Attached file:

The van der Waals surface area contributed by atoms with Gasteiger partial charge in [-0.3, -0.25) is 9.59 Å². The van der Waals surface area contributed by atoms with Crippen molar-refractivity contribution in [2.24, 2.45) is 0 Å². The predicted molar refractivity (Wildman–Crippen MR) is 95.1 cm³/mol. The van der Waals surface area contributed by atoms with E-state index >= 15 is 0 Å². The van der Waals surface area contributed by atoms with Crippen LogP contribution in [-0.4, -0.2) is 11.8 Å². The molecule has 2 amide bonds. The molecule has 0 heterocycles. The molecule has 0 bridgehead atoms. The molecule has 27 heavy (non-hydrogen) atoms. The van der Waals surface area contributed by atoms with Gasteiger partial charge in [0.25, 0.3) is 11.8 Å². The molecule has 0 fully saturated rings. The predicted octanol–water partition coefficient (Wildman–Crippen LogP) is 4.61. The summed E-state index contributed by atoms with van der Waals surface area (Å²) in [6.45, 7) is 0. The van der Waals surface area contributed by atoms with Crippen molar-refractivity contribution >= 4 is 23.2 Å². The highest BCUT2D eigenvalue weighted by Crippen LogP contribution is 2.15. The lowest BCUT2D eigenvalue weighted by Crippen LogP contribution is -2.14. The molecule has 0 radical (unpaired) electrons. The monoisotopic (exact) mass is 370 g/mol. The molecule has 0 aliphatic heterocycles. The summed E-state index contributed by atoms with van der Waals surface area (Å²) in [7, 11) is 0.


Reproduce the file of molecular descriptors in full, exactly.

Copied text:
The van der Waals surface area contributed by atoms with Gasteiger partial charge in [-0.3, -0.25) is 9.59 Å². The van der Waals surface area contributed by atoms with Crippen molar-refractivity contribution in [2.24, 2.45) is 0 Å². The predicted molar refractivity (Wildman–Crippen MR) is 95.1 cm³/mol. The van der Waals surface area contributed by atoms with E-state index >= 15 is 0 Å². The van der Waals surface area contributed by atoms with Crippen LogP contribution in [-0.4, -0.2) is 11.8 Å². The molecule has 2 amide bonds. The molecule has 0 heterocycles. The molecule has 0 bridgehead atoms. The molecule has 27 heavy (non-hydrogen) atoms. The van der Waals surface area contributed by atoms with Gasteiger partial charge in [0.25, 0.3) is 11.8 Å². The molecule has 0 fully saturated rings. The predicted octanol–water partition coefficient (Wildman–Crippen LogP) is 4.61. The summed E-state index contributed by atoms with van der Waals surface area (Å²) in [6.45, 7) is 0. The van der Waals surface area contributed by atoms with Crippen molar-refractivity contribution >= 4 is 23.2 Å². The highest BCUT2D eigenvalue weighted by Crippen LogP contribution is 2.15. The lowest BCUT2D eigenvalue weighted by Crippen LogP contribution is -2.14. The molecule has 0 radical (unpaired) electrons. The monoisotopic (exact) mass is 370 g/mol. The molecule has 0 aliphatic heterocycles. The summed E-state index contributed by atoms with van der Waals surface area (Å²) in [7, 11) is 0.